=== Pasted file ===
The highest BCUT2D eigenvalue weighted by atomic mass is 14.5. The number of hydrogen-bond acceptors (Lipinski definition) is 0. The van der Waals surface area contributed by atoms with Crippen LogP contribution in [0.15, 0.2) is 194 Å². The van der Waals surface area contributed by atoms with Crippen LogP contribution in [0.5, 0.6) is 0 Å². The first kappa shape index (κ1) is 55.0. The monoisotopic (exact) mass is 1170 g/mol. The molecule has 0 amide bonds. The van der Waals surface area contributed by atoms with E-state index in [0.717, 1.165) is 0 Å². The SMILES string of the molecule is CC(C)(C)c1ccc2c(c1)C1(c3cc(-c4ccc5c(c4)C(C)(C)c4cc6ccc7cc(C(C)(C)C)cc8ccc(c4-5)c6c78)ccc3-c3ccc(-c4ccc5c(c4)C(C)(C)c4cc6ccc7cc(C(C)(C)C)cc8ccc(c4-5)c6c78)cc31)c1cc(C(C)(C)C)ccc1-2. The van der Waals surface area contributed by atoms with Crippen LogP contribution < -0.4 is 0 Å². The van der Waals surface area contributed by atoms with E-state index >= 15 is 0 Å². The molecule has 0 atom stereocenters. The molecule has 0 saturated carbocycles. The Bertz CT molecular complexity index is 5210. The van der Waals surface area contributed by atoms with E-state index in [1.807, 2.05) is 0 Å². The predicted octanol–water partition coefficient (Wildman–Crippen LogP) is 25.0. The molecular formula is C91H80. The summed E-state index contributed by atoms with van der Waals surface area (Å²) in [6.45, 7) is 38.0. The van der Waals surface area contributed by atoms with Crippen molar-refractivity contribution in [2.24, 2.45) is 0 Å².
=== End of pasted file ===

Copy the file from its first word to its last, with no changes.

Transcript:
The highest BCUT2D eigenvalue weighted by atomic mass is 14.5. The number of hydrogen-bond acceptors (Lipinski definition) is 0. The van der Waals surface area contributed by atoms with Crippen LogP contribution in [0.15, 0.2) is 194 Å². The van der Waals surface area contributed by atoms with Crippen LogP contribution in [0.5, 0.6) is 0 Å². The first kappa shape index (κ1) is 55.0. The monoisotopic (exact) mass is 1170 g/mol. The molecule has 0 amide bonds. The van der Waals surface area contributed by atoms with E-state index in [0.717, 1.165) is 0 Å². The SMILES string of the molecule is CC(C)(C)c1ccc2c(c1)C1(c3cc(-c4ccc5c(c4)C(C)(C)c4cc6ccc7cc(C(C)(C)C)cc8ccc(c4-5)c6c78)ccc3-c3ccc(-c4ccc5c(c4)C(C)(C)c4cc6ccc7cc(C(C)(C)C)cc8ccc(c4-5)c6c78)cc31)c1cc(C(C)(C)C)ccc1-2. The van der Waals surface area contributed by atoms with Crippen LogP contribution < -0.4 is 0 Å². The van der Waals surface area contributed by atoms with E-state index >= 15 is 0 Å². The molecule has 0 atom stereocenters. The molecule has 0 saturated carbocycles. The Bertz CT molecular complexity index is 5210. The van der Waals surface area contributed by atoms with E-state index in [1.807, 2.05) is 0 Å². The predicted octanol–water partition coefficient (Wildman–Crippen LogP) is 25.0. The molecular formula is C91H80. The summed E-state index contributed by atoms with van der Waals surface area (Å²) in [6.45, 7) is 38.0. The van der Waals surface area contributed by atoms with Crippen molar-refractivity contribution in [2.24, 2.45) is 0 Å².